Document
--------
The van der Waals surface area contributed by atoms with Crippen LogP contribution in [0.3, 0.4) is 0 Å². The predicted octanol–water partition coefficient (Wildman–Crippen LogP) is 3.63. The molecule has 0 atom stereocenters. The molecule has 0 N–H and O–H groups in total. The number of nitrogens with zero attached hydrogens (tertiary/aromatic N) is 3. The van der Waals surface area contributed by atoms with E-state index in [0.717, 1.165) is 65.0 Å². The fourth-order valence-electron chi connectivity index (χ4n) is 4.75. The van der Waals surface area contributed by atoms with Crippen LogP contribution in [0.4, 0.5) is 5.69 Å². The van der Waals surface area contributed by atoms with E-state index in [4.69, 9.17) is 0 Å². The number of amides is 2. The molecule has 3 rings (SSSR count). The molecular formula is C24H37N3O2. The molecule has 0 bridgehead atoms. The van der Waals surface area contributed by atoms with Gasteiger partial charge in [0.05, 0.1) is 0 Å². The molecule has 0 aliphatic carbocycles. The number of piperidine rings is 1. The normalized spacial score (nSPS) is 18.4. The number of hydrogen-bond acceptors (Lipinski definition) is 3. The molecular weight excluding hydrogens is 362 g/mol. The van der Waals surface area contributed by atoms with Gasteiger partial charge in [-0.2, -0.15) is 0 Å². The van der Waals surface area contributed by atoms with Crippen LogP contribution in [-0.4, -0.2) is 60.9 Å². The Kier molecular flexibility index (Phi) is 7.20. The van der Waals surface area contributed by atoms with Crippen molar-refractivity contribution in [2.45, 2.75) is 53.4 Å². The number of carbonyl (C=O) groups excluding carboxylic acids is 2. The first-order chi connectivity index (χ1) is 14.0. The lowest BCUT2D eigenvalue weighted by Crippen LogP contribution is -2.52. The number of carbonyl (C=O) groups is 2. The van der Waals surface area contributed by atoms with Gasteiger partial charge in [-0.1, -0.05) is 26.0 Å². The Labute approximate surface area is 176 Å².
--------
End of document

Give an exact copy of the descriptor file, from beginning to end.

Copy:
The van der Waals surface area contributed by atoms with Crippen LogP contribution in [0.3, 0.4) is 0 Å². The predicted octanol–water partition coefficient (Wildman–Crippen LogP) is 3.63. The molecule has 0 atom stereocenters. The molecule has 0 N–H and O–H groups in total. The number of nitrogens with zero attached hydrogens (tertiary/aromatic N) is 3. The van der Waals surface area contributed by atoms with E-state index in [0.717, 1.165) is 65.0 Å². The fourth-order valence-electron chi connectivity index (χ4n) is 4.75. The van der Waals surface area contributed by atoms with Crippen LogP contribution in [0.4, 0.5) is 5.69 Å². The van der Waals surface area contributed by atoms with E-state index in [4.69, 9.17) is 0 Å². The number of amides is 2. The molecule has 3 rings (SSSR count). The molecular formula is C24H37N3O2. The molecule has 0 bridgehead atoms. The van der Waals surface area contributed by atoms with Gasteiger partial charge in [0.05, 0.1) is 0 Å². The molecule has 0 aliphatic carbocycles. The number of piperidine rings is 1. The normalized spacial score (nSPS) is 18.4. The number of hydrogen-bond acceptors (Lipinski definition) is 3. The molecular weight excluding hydrogens is 362 g/mol. The van der Waals surface area contributed by atoms with Gasteiger partial charge in [-0.2, -0.15) is 0 Å². The van der Waals surface area contributed by atoms with Crippen LogP contribution in [-0.4, -0.2) is 60.9 Å². The Kier molecular flexibility index (Phi) is 7.20. The van der Waals surface area contributed by atoms with Crippen molar-refractivity contribution in [2.45, 2.75) is 53.4 Å². The number of carbonyl (C=O) groups excluding carboxylic acids is 2. The first-order chi connectivity index (χ1) is 14.0. The lowest BCUT2D eigenvalue weighted by Crippen LogP contribution is -2.52. The number of carbonyl (C=O) groups is 2. The van der Waals surface area contributed by atoms with Gasteiger partial charge in [-0.1, -0.05) is 26.0 Å². The Labute approximate surface area is 176 Å².